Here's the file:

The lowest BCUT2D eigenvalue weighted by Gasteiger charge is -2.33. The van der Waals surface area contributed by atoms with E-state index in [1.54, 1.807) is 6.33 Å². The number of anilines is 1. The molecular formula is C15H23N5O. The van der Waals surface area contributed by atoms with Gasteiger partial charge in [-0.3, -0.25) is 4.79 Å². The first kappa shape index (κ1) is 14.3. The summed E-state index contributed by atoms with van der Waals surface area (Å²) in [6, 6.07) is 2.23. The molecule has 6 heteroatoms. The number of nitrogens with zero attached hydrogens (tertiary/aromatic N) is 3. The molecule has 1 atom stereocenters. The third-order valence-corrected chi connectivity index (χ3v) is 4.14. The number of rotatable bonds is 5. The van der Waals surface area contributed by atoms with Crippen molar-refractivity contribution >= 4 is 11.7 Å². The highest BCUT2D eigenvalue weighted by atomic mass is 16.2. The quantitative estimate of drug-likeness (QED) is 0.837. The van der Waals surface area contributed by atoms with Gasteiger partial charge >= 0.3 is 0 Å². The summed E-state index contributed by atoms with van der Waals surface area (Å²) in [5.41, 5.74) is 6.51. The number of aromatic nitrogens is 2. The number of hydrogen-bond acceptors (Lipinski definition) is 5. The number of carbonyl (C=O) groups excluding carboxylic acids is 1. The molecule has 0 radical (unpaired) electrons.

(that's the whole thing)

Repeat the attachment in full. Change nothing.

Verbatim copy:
The lowest BCUT2D eigenvalue weighted by Gasteiger charge is -2.33. The van der Waals surface area contributed by atoms with E-state index in [1.54, 1.807) is 6.33 Å². The number of anilines is 1. The molecular formula is C15H23N5O. The van der Waals surface area contributed by atoms with Gasteiger partial charge in [-0.3, -0.25) is 4.79 Å². The first kappa shape index (κ1) is 14.3. The summed E-state index contributed by atoms with van der Waals surface area (Å²) in [6, 6.07) is 2.23. The molecule has 6 heteroatoms. The number of nitrogens with zero attached hydrogens (tertiary/aromatic N) is 3. The molecule has 1 atom stereocenters. The third-order valence-corrected chi connectivity index (χ3v) is 4.14. The number of rotatable bonds is 5. The van der Waals surface area contributed by atoms with Crippen molar-refractivity contribution >= 4 is 11.7 Å². The highest BCUT2D eigenvalue weighted by atomic mass is 16.2. The quantitative estimate of drug-likeness (QED) is 0.837. The van der Waals surface area contributed by atoms with Gasteiger partial charge >= 0.3 is 0 Å². The summed E-state index contributed by atoms with van der Waals surface area (Å²) in [5.41, 5.74) is 6.51. The number of aromatic nitrogens is 2. The number of hydrogen-bond acceptors (Lipinski definition) is 5. The number of carbonyl (C=O) groups excluding carboxylic acids is 1. The molecule has 0 radical (unpaired) electrons.